Age 64 (or sooner)
In most cases, you’re eligible to start Medicare coverage at age 65
There’s a 7-month window for initially signing up that you DO NOT want to miss. This Initial Enrollment Period is the month in which you turn 65, the three months before that month, and the three months after that month. For example, if you were born on June 15th, your Initial Enrollment Period runs from March 1st to September 30th of the year you turn 65. Some plans are harder to get outside this window – you may even be declined. In some situations, there may be financial penalties if you delay.
Note that Medicare doesn’t pay 100% of your medical costs
The rule of thumb is that Basic Medicare coverage pays about 80% of approved medical costs. If the average cost of heart bypass surgery is roughly $150,000(1), then you will need to pay about $30,000 AFTER Medicare pays their 80% share.
This is where Medicare Plans come in. They can reduce, or in some cases eliminate, this risk to your financial well-being.
“Original” Medicare Overview
Original Medicare” consists of 2 parts: Part A and Part B. Under Parts A and B, the Federal government pays a portion of the cost of your medical services directly to providers.
Medicare Part A provides basic hospitalization benefits. Part A has an annual deductible, and often you’ll be billed “copays” for services. If you’ve paid payroll taxes through your employers for 10 years or more, you’re most likely entitled to Part A at no cost.
Medicare Part B provides basic physician, lab, and outpatient benefits. Part B has an annual deductible, and often you’ll be billed “copays” for services. There is a monthly premium for Part B, which is based on your income. If you are already claiming Social Security benefits, Part B premiums are usually deducted from your Social Security check.
Note that Original Medicare DOES NOT include prescription drug coverage. However, some drugs administered by a physician may fall under Part B.
Annual Election Period for Plan Changes
Each year, from October 15th through December 7th, there is an Annual Election Period (AEP). During AEP you may be able to change your Medicare plan, subject to certain limitations. Changes made during AEP usually take effect on January 1st of the following year.
Medicare Planning involves reviewing various options available to you. Your options may be different from your relatives, neighbors, and friends, so it’s important that you talk to us.
There are 4 paths you can take:
Enroll in Part A and Part B only
You’re willing to accept about 80% medical coverage, with no prescription drug coverage. You will possibly be responsible for a significant amount of medical expenses. There is no cap on how much you may have to pay.
Additional coverage from a private insurance carrier in addition to Medicare Part A and Part B. These “Medigap” plans fill in the gaps in the coverage provided by Basic Medicare. After Medicare pays it’s portion, these plans pay most or all of what’s left. These plans are accepted by any doctor or facility that accepts Medicare, giving you the maximum flexibility and choice. These plans do not include drug coverage, so you need to add a Part D drug plan.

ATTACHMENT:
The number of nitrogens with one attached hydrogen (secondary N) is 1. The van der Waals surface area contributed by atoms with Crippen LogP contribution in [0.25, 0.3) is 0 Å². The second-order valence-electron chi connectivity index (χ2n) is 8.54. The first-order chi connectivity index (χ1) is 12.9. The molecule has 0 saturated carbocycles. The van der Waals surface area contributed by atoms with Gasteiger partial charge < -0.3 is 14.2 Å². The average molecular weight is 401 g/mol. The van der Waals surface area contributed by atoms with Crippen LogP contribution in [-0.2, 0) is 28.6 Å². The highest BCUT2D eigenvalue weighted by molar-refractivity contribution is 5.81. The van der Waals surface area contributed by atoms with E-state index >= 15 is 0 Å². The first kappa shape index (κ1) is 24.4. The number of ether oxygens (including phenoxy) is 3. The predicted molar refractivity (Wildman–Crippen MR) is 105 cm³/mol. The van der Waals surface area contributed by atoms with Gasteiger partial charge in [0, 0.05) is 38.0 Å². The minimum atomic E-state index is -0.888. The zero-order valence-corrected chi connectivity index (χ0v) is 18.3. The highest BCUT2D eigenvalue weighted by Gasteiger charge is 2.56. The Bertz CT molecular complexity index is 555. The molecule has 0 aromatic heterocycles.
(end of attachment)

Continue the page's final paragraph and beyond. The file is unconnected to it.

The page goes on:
Medicare Advantage Plans
Private insurance carriers have contracted with Medicare to provide you with everything in Part A and Part B combined. These “Medicare Advantage” plans (also known as Medicare Part C) often provide additional benefits. Prescription drug, hearing, and eyesight benefits are examples. You may be limited to a network of doctors and hospitals who work with the private insurance carrier. Your exposure to medical costs is limited to a maximum each calendar year.
Part A, Part B, and Part D
You’re willing to accept about 80% medical coverage, but want prescription drug coverage. Prescription Drug plans are available from private insurance carriers. These plans are known as Medicare Part D, and can help you avoid costly drug expenditures. With only Part A, Part B, and Part D, you will possibly be responsible for a significant amount of medical expenses. There is no cap on how much you may have to pay.
Another consideration when deciding on a Medicare Supplement or Medicare Advantage Plan when you turn 65 and initially enroll in Medicare:
When you first turn 65, an insurance carrier cannot refuse to issue you a Medicare Supplement, regardless of your health. In the future, you may not be able to move from a Medicare Advantage to a Medicare Supplement if you have health issues, as the insurance carriers are allowed to decline coverage based on medical status and history. In the future, you can move from a Medicare Supplement to a Medicare Advantage plan during Annual Election Period, but moving in the other direction is not guaranteed.